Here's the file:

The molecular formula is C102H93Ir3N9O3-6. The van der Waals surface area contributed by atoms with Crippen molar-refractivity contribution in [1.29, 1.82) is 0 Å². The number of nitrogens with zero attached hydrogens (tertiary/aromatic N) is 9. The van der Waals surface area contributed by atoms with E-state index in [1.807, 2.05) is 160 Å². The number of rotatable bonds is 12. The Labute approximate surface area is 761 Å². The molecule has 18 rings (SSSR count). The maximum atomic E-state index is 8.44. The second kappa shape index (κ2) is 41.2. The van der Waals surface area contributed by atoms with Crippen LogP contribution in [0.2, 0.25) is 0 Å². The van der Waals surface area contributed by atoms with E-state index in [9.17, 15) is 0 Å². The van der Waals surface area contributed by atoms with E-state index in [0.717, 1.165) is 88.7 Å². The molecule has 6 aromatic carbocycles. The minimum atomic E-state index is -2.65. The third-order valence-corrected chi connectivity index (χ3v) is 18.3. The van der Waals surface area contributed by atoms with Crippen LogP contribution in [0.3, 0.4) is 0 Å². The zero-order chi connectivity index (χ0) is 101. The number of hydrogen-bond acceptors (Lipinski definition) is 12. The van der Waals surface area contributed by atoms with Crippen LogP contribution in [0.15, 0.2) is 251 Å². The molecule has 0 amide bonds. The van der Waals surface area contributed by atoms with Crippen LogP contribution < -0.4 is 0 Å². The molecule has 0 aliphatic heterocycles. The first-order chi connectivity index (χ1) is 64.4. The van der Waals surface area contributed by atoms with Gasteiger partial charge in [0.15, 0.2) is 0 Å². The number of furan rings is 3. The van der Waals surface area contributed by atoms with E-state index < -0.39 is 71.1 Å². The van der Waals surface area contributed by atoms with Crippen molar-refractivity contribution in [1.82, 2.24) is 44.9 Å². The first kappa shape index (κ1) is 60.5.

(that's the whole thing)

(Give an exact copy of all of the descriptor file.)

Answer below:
The molecular formula is C102H93Ir3N9O3-6. The van der Waals surface area contributed by atoms with Crippen molar-refractivity contribution in [1.29, 1.82) is 0 Å². The number of nitrogens with zero attached hydrogens (tertiary/aromatic N) is 9. The van der Waals surface area contributed by atoms with E-state index in [1.807, 2.05) is 160 Å². The number of rotatable bonds is 12. The Labute approximate surface area is 761 Å². The molecule has 18 rings (SSSR count). The maximum atomic E-state index is 8.44. The second kappa shape index (κ2) is 41.2. The van der Waals surface area contributed by atoms with Crippen LogP contribution in [0.2, 0.25) is 0 Å². The van der Waals surface area contributed by atoms with E-state index in [9.17, 15) is 0 Å². The van der Waals surface area contributed by atoms with E-state index in [0.717, 1.165) is 88.7 Å². The molecule has 6 aromatic carbocycles. The minimum atomic E-state index is -2.65. The third-order valence-corrected chi connectivity index (χ3v) is 18.3. The van der Waals surface area contributed by atoms with Crippen LogP contribution in [0.3, 0.4) is 0 Å². The zero-order chi connectivity index (χ0) is 101. The number of hydrogen-bond acceptors (Lipinski definition) is 12. The van der Waals surface area contributed by atoms with Crippen LogP contribution in [0.15, 0.2) is 251 Å². The molecule has 0 amide bonds. The van der Waals surface area contributed by atoms with Crippen LogP contribution < -0.4 is 0 Å². The molecule has 0 aliphatic heterocycles. The first-order chi connectivity index (χ1) is 64.4. The van der Waals surface area contributed by atoms with Gasteiger partial charge in [0.15, 0.2) is 0 Å². The number of furan rings is 3. The van der Waals surface area contributed by atoms with E-state index < -0.39 is 71.1 Å². The van der Waals surface area contributed by atoms with Crippen molar-refractivity contribution in [1.82, 2.24) is 44.9 Å². The first kappa shape index (κ1) is 60.5.